even the small poems mean something.
they are often
whales in the bodies of tiny fish.
‒ Nayyirah Waheed, salt.
In her first book of poetry, salt., Nayyirah Waheed addresses heavy and vulnerable topics using the increasingly popular short form poem. I’ll call hese types of poems—the “whales in the bodies of tiny fish” kind of poems—small poems.
Because they don’t leap from metaphor to metaphor in intricate, lyrical detail like a Plath poem or sprawl across pages in winding exploration of language like Whitman’s “Song of Myself,” small poems appear as small as they look upon first glance. But when written creatively, a small poem carries a weight of meaning without making the reader dig, decipher, and analyze to find it.
I love small poems. Working within their limitations challenges the poet’s ability to be profound while remaining concise, to make sure that every word counts. Waheed is a natural at writing small poems. Continue reading Exploring the Small Poem in Nayyirah Waheed’s salt.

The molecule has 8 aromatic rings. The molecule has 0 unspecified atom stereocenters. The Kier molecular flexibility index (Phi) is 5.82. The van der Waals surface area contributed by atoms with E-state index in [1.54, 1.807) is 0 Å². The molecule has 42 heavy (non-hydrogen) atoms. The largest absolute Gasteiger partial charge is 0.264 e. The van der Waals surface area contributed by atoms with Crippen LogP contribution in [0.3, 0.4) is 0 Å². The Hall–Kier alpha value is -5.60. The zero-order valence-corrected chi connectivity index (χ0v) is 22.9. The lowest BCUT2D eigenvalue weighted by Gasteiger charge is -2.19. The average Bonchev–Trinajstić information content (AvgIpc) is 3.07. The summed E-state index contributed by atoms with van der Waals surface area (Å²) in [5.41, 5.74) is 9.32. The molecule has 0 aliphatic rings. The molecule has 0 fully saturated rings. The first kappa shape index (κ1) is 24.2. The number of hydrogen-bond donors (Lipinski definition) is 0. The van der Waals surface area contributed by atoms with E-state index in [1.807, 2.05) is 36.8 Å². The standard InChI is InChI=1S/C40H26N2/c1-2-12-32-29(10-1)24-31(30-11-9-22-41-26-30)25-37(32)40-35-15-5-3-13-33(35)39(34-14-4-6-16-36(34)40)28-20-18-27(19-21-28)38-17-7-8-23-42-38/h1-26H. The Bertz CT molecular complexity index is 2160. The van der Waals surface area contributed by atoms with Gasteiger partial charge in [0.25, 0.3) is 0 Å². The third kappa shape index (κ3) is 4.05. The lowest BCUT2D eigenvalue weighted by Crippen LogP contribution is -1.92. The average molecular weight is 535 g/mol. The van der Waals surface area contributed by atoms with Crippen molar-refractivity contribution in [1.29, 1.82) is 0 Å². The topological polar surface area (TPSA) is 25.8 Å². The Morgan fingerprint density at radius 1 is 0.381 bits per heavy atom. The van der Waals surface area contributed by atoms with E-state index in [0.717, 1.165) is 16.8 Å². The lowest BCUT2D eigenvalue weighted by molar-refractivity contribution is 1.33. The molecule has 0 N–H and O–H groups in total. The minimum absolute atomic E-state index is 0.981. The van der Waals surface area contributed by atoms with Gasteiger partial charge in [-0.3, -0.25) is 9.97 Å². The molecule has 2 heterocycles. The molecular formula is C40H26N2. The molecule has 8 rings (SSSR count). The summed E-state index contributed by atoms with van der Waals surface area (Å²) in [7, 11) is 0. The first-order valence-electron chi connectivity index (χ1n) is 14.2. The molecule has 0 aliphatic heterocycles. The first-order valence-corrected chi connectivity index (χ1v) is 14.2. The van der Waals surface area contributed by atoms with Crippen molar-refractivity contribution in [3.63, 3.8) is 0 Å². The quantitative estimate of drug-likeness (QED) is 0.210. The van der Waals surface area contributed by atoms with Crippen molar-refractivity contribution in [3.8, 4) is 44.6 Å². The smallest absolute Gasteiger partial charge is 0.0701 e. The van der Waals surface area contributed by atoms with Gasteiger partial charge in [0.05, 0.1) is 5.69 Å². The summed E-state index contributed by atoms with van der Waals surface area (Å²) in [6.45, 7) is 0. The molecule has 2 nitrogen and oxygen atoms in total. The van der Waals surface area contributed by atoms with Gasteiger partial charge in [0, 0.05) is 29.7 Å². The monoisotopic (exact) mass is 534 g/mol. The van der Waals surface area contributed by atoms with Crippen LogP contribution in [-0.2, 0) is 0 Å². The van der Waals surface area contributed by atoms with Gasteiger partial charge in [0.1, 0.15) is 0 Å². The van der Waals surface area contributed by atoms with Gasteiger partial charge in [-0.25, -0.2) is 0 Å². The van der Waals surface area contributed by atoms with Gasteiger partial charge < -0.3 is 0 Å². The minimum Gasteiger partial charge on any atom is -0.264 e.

She’s gonna turn back up. She’s gonna come back. She just went on one of these journeys. Maybe she’s in a cult somewhere, and she’s just fallen off the face of the earth and doesn’t want anybody to find her.
– Up and Vanished, Season Two trailer
The Up And Vanished podcast released its mysterious season two trailer last week, and it’s giving me a serious case of goosebumps, ya’ll!
While the trailer doesn’t reveal which case Up and Vanished is investigating or name the mentioned missing person, here’s what we do know:
A woman is missing.
The case is unsolved.
Some guy supposedly saw her walking alone into the forest.
A man ponders if she ran off to join a cult.
The town seems wary of strangers asking questions.
And the whole thing is just “really, really strange.”
Fellow true crime fanatics probably know all about Up and Vanished, Payne Lindsey, and his grandma’s famous cowboy cookies. For those who don’t, I got you. Continue reading New Season, New Missing Person Case: Up and Vanished Season 2 Trailer Drops